We all end up paying for a litigious society

November 24, 1999|By David Boldt

AS ONE observes the unfolding wretched excesses of liability lawsuits, a question arises: What next?

The most recent answer to that query is the case in which Daimler Chrysler was sued for producing cars with allegedly defective seatbacks --- even though the injured party never owned a vehicle made by the company.

The allegations against Chrysler have been thrown out, and the corporation is currently counterattacking by suing the lawyers involved for bringing a "frivolous" suit. Chrysler has gotten all fired up on this idea of fighting back in part because last year a judge threw out a class-action suit by Jeep Cherokee owners whining that their engines were too noisy.

While it's intriguing to imagine an outcome in which Chrysler would end up owning the lawyers' houses, it's hard to believe that these actions are really going to contain the ever-expanding litigation explosion, which currently results in expenditures approaching $200 billion a year.

Just a few months ago, a jury in Los Angeles returned a verdict requiring General Motors Co. to pay more than $4.8 billion to a family burned in a 1979 accident. (This amount was later lowered by the judge to a relatively paltry $1.1 billion.)

No justice

While it may be hard to feel sorry for General Motors, there are reasons to think the big car-maker did not get a fair trial. For example, the jury never learned the real cause of the accident, which was a driver so drunk he never even put on his brakes, slammed into the rear of a stopped Chevrolet at 70 m.p.h. The impact was the equivalent of dropping the car from the top of a 16-story building.

Moreover, GM was not allowed to present testimony about fuel-tank crash tests showing the safety of its design, or statistics showing that the model in question had an exemplary safety record covering millions of miles of driving over 20 years.

The most damaging piece of evidence used against the company was a memo written by a junior engineer estimating the cost to the company of lawsuits resulting from fuel-fed fires. The memo, however, had no connection to the development of the model involved in the accident and was, at worst, a straightforward assessment of the facts of the matter.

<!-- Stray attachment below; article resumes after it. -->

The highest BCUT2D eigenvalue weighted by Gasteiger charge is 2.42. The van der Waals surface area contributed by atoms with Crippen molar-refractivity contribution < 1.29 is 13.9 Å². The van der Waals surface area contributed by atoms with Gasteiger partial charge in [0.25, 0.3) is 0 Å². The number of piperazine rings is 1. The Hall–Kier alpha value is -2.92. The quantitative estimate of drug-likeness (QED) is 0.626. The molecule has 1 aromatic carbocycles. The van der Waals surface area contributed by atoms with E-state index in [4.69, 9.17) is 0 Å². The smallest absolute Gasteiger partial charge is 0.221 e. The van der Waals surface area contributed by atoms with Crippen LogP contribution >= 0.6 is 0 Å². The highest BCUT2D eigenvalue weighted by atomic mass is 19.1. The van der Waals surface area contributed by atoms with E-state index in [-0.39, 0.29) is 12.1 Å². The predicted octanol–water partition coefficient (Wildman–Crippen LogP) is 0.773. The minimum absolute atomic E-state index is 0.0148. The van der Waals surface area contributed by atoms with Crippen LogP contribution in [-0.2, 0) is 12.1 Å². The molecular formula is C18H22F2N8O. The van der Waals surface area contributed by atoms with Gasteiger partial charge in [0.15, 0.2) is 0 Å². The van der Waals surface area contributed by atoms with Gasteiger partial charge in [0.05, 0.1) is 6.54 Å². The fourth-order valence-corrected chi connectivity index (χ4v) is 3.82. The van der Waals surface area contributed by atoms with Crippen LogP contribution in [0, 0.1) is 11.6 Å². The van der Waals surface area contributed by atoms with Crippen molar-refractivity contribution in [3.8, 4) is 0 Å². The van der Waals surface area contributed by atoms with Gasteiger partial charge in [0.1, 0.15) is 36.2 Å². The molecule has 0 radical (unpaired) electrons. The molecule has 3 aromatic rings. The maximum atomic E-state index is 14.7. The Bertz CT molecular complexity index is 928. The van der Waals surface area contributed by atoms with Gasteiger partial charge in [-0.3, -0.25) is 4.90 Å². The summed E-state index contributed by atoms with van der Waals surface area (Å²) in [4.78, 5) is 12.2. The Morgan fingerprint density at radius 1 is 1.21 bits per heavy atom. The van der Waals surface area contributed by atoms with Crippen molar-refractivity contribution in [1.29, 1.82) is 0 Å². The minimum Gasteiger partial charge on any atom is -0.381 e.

Most Americans are probably aware of the steadily rising number of such lawsuits, and the fact that they add hundreds of dollars to the cost of an automobile, about 10 percent to the cost of a ski lift ticket, and so on.

Offsetting these costs, however, is the widespread feeling, aided and abetted by the lawyers who earn their money -- often big money -- from these suits, that there are some compensating benefits to our wacky liability system. Many people believe, for instance, that our lives are made safer by the system because it makes companies more careful.

Interestingly, there is no known evidence for this. This question was examined in meticulous detail eight years ago in "The Liability Maze" published by the Brookings Institution, in which 20 experts assessed the impact of liability law on safety and innovation. The editors -- Peter Huber of the Manhattan Institute and Robert Litan of Brookings -- wrote that none of the authors had found a demonstrable improvement in safety for Americans compared with nations that have less stringent liability-law systems.

Nor did the authors find that the increase in liability suits had accelerated a decline in U.S. accident rates. I can find no subsequent study that has contradicted these conclusions.

In fact, a 1998 article, by Harvard law professor Kip Viscusi and another author in the Georgetown Law Journal, refutes even more emphatically the idea that there is a connection between liability law and improved safety. Indeed, our liability law may make things worse by retarding the introduction of some safety improvements.

Recently developed features like antilock braking systems, side-impact air bags, and built-in child seats, for example, were made available in Europe and Japan before they were to U.S. buyers. Why? The reason is simple enough: Some unforeseen circumstance might cause the system to malfunction, enabling someone to sue.

David Boldt is Philadelphia Inquirer columnist.

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